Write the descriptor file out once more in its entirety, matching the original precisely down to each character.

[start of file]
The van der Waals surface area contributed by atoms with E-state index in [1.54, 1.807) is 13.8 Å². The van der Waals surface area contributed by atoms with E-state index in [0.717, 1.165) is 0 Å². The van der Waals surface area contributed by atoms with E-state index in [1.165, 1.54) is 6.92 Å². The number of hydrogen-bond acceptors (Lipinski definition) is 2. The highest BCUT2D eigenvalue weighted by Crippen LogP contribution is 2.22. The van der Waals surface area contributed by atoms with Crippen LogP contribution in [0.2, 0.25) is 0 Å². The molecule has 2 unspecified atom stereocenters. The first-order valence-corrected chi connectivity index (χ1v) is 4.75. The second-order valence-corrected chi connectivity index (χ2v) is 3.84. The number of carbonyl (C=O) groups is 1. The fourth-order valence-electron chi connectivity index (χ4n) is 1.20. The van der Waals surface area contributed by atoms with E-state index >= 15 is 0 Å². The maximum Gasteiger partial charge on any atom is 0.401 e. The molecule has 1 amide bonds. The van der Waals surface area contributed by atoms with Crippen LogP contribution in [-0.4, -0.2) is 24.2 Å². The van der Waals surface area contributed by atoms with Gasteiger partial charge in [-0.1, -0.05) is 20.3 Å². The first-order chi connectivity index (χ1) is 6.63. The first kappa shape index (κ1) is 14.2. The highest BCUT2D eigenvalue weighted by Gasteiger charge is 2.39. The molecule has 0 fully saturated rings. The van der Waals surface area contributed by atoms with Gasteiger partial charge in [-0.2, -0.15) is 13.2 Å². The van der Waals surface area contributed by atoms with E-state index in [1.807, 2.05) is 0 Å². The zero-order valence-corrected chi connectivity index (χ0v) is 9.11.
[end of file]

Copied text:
The van der Waals surface area contributed by atoms with E-state index in [1.54, 1.807) is 13.8 Å². The van der Waals surface area contributed by atoms with E-state index in [0.717, 1.165) is 0 Å². The van der Waals surface area contributed by atoms with E-state index in [1.165, 1.54) is 6.92 Å². The number of hydrogen-bond acceptors (Lipinski definition) is 2. The highest BCUT2D eigenvalue weighted by Crippen LogP contribution is 2.22. The van der Waals surface area contributed by atoms with Crippen LogP contribution in [0.2, 0.25) is 0 Å². The molecule has 2 unspecified atom stereocenters. The first-order valence-corrected chi connectivity index (χ1v) is 4.75. The second-order valence-corrected chi connectivity index (χ2v) is 3.84. The number of carbonyl (C=O) groups is 1. The fourth-order valence-electron chi connectivity index (χ4n) is 1.20. The van der Waals surface area contributed by atoms with E-state index >= 15 is 0 Å². The maximum Gasteiger partial charge on any atom is 0.401 e. The molecule has 1 amide bonds. The van der Waals surface area contributed by atoms with Crippen LogP contribution in [-0.4, -0.2) is 24.2 Å². The van der Waals surface area contributed by atoms with Gasteiger partial charge in [-0.1, -0.05) is 20.3 Å². The first-order chi connectivity index (χ1) is 6.63. The first kappa shape index (κ1) is 14.2. The highest BCUT2D eigenvalue weighted by Gasteiger charge is 2.39. The molecule has 0 fully saturated rings. The van der Waals surface area contributed by atoms with Gasteiger partial charge in [-0.2, -0.15) is 13.2 Å². The van der Waals surface area contributed by atoms with E-state index in [1.807, 2.05) is 0 Å². The zero-order valence-corrected chi connectivity index (χ0v) is 9.11.